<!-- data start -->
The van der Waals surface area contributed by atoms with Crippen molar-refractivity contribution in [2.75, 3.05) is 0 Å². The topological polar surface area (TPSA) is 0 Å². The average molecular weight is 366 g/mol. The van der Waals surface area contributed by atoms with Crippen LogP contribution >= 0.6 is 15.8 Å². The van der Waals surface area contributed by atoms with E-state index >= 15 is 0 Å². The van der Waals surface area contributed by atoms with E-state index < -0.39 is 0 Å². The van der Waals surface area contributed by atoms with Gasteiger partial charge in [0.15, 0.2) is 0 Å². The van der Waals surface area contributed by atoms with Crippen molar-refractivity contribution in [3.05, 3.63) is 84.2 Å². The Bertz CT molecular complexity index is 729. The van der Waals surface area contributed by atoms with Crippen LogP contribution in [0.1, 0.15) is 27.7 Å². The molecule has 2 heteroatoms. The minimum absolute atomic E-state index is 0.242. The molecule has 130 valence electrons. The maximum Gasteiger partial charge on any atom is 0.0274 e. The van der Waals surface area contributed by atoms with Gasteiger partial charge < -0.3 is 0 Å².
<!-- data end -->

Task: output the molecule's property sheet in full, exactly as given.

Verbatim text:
The van der Waals surface area contributed by atoms with Crippen molar-refractivity contribution in [2.75, 3.05) is 0 Å². The topological polar surface area (TPSA) is 0 Å². The average molecular weight is 366 g/mol. The van der Waals surface area contributed by atoms with Crippen LogP contribution >= 0.6 is 15.8 Å². The van der Waals surface area contributed by atoms with E-state index >= 15 is 0 Å². The van der Waals surface area contributed by atoms with E-state index < -0.39 is 0 Å². The van der Waals surface area contributed by atoms with Gasteiger partial charge in [0.15, 0.2) is 0 Å². The van der Waals surface area contributed by atoms with Crippen molar-refractivity contribution in [3.05, 3.63) is 84.2 Å². The Bertz CT molecular complexity index is 729. The van der Waals surface area contributed by atoms with Crippen LogP contribution in [0.1, 0.15) is 27.7 Å². The molecule has 2 heteroatoms. The minimum absolute atomic E-state index is 0.242. The molecule has 130 valence electrons. The maximum Gasteiger partial charge on any atom is 0.0274 e. The van der Waals surface area contributed by atoms with Gasteiger partial charge < -0.3 is 0 Å².